Any person may object or comment on the licence being granted, and the community is encouraged to seek clarity on their concerns with either ERR, or the applicant. Red Rock Australasia is committed to helping the community understand the process and their rights, and are encouraging and welcoming of any pre licence approval queries or concerns (contact Red Rock Australasia directly).

The Government requires any objections/comments as part of the application process be directed through the Resource Rights Allocation Management (RRAM) business portal, which is an online licensing tool operated by Earth Resources Regulation.

Red Rock is not in operation of this process. Just as when you are getting your drivers licence, the department of licencing has a process to issue you one, and you are not involved in the decision making of this.

Published notices clearly outlines a 21 day window from the last day of advertising to lodge comments/objections with RRAM (via any of the contact methods listed) and they make an assessment of the objections before granting a licence.

Once Granted

Once a licence is granted, exploration companies have a duty to:

  • consult with the landholder or resident

  • manage environmental impacts

  • consider public safety and land use concerns

  • negotiate access and/or have compensation agreements in place with landholders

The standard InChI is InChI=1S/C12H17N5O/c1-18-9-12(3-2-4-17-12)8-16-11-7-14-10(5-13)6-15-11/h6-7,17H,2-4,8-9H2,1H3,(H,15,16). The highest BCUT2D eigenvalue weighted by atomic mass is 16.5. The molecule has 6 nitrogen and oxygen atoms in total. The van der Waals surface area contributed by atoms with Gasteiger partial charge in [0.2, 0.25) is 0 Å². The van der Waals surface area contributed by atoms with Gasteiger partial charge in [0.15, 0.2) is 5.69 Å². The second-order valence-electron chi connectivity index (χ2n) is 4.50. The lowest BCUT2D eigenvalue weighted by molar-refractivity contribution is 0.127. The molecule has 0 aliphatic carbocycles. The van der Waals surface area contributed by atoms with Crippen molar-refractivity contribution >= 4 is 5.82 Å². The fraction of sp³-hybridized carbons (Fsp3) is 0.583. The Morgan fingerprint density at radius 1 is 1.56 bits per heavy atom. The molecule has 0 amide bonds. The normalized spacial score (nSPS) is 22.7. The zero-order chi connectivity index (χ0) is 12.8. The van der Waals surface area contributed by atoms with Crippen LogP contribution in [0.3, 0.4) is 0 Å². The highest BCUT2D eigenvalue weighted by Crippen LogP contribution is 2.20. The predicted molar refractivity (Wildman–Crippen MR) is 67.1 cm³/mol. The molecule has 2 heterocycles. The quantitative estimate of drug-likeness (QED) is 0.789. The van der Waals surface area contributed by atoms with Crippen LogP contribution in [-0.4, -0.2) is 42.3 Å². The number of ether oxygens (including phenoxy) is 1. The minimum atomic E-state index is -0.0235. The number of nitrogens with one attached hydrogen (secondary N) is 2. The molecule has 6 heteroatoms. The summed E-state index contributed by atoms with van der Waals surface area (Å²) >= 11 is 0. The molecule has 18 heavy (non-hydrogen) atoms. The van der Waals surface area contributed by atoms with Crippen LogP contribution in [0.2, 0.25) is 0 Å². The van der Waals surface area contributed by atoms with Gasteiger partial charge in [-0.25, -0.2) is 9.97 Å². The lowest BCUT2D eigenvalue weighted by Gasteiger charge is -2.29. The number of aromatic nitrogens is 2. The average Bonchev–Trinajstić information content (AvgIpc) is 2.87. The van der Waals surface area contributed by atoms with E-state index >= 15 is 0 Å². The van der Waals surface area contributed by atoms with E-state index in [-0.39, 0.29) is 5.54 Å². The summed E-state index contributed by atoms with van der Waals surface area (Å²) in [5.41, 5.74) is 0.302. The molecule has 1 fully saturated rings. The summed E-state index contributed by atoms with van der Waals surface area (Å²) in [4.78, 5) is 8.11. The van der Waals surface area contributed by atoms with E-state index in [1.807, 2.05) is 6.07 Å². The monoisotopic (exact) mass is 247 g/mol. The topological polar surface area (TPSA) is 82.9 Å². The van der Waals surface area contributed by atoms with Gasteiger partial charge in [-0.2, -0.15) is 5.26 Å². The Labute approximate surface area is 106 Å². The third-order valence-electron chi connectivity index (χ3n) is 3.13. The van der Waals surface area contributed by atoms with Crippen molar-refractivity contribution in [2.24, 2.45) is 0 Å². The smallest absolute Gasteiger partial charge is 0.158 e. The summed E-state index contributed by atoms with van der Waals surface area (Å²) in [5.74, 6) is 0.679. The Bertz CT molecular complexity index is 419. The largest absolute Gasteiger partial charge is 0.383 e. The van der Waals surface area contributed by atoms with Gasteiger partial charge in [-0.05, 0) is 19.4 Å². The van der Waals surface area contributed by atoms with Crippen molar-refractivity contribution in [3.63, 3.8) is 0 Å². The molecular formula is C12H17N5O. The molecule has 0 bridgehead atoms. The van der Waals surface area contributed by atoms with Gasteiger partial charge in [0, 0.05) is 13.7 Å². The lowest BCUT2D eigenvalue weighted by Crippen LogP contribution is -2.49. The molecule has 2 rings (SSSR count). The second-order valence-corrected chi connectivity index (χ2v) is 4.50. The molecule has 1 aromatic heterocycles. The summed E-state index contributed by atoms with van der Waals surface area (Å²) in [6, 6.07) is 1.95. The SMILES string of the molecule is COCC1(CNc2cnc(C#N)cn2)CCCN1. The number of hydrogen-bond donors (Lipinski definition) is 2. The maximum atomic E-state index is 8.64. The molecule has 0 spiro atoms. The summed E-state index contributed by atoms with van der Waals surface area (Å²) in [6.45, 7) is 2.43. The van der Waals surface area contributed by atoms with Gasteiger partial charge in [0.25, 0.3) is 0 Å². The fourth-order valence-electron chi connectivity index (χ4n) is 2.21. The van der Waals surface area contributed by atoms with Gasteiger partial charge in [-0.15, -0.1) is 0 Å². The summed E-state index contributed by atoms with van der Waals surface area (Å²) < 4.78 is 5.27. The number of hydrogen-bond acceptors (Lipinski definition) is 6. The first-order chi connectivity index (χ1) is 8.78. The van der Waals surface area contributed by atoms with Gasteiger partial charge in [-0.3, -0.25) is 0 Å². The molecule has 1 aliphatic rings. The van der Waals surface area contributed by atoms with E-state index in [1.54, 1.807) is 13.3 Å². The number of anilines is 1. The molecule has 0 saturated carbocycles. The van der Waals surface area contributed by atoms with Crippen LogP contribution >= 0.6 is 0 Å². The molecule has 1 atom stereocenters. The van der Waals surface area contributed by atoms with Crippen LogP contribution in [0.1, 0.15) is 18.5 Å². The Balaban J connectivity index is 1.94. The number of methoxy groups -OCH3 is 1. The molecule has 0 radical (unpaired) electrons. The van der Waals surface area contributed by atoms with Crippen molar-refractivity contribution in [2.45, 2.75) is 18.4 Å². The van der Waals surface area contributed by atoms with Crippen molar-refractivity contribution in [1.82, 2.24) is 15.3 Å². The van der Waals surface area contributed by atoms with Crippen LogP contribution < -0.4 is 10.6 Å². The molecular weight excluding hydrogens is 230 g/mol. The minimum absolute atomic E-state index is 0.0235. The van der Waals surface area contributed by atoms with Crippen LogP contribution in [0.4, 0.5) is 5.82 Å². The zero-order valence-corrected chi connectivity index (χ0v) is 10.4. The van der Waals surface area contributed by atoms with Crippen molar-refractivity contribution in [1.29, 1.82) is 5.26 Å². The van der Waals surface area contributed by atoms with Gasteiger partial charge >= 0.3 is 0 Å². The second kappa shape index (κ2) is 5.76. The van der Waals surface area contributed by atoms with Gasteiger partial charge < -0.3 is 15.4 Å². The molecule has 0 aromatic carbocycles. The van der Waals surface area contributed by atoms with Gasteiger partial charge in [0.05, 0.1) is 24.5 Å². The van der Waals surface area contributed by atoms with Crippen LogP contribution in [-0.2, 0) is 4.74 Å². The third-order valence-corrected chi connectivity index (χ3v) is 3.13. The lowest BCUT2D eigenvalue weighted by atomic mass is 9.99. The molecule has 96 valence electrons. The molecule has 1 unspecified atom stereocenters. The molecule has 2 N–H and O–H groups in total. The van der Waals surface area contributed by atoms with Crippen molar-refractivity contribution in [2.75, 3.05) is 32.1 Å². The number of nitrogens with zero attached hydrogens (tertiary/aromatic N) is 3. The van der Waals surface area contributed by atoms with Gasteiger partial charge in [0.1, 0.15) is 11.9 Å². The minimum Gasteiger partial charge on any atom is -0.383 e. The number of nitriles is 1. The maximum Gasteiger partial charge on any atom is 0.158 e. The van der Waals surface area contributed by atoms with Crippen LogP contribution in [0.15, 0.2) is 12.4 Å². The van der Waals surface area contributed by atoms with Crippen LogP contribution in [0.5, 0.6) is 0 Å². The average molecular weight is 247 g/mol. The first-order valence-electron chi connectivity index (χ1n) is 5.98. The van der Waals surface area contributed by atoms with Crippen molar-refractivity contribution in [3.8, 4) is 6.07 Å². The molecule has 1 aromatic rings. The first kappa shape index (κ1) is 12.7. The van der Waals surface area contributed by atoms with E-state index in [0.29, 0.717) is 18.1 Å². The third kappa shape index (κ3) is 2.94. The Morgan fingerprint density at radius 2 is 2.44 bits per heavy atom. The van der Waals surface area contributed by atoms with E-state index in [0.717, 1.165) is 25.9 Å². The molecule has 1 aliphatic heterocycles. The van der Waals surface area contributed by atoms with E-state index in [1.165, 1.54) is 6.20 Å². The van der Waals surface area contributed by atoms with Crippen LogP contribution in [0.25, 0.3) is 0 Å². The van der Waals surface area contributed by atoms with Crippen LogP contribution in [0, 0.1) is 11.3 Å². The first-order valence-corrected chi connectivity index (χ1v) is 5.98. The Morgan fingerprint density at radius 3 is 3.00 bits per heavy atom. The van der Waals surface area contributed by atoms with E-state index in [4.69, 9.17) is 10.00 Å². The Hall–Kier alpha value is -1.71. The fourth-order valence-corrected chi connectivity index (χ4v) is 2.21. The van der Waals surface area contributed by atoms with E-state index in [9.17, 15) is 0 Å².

• share information on any activities authorised under the licence

  • provide the community with a reasonable opportunity to express views about those activities.

The licensee (licence holder) needs to take all reasonable measures to:

  • minimise the impacts of drilling operations

  • protect the environment, human health and services.

Red Rock does not view consultation as a duty, as we have a philosophy and a willingness to behave as good corporate citizens. We have a moral social responsibility to respect all stakeholders and the environment at all times. This consultation starts in specific areas once we have the licence to do so. We cannot enter onto private land without the informed consent and permission of landowners. If we ascertain we would like to explore onto private property we will contact and consult directly. However, most of our areas of priority fall on crown land.


At this stage any forecast exploration for RRAL activities are classed as ‘’reconnaissance” activities – this means there is no lasting social or environmental impact: this includes studying and collecting historical data (from the library), satellite mapping, and soil sampling, which involves very small samples (a table spoon or so) taken away for offsite analysis. This allows us to better understand and map out the Geology across Victoria.

If we ascertain we would like to further understand the geology in specific area’s, drilling may be planned, however approval and consultation with all stakeholders of the area is necessary, along with work plan approvals and environmental rehabilitation considerations.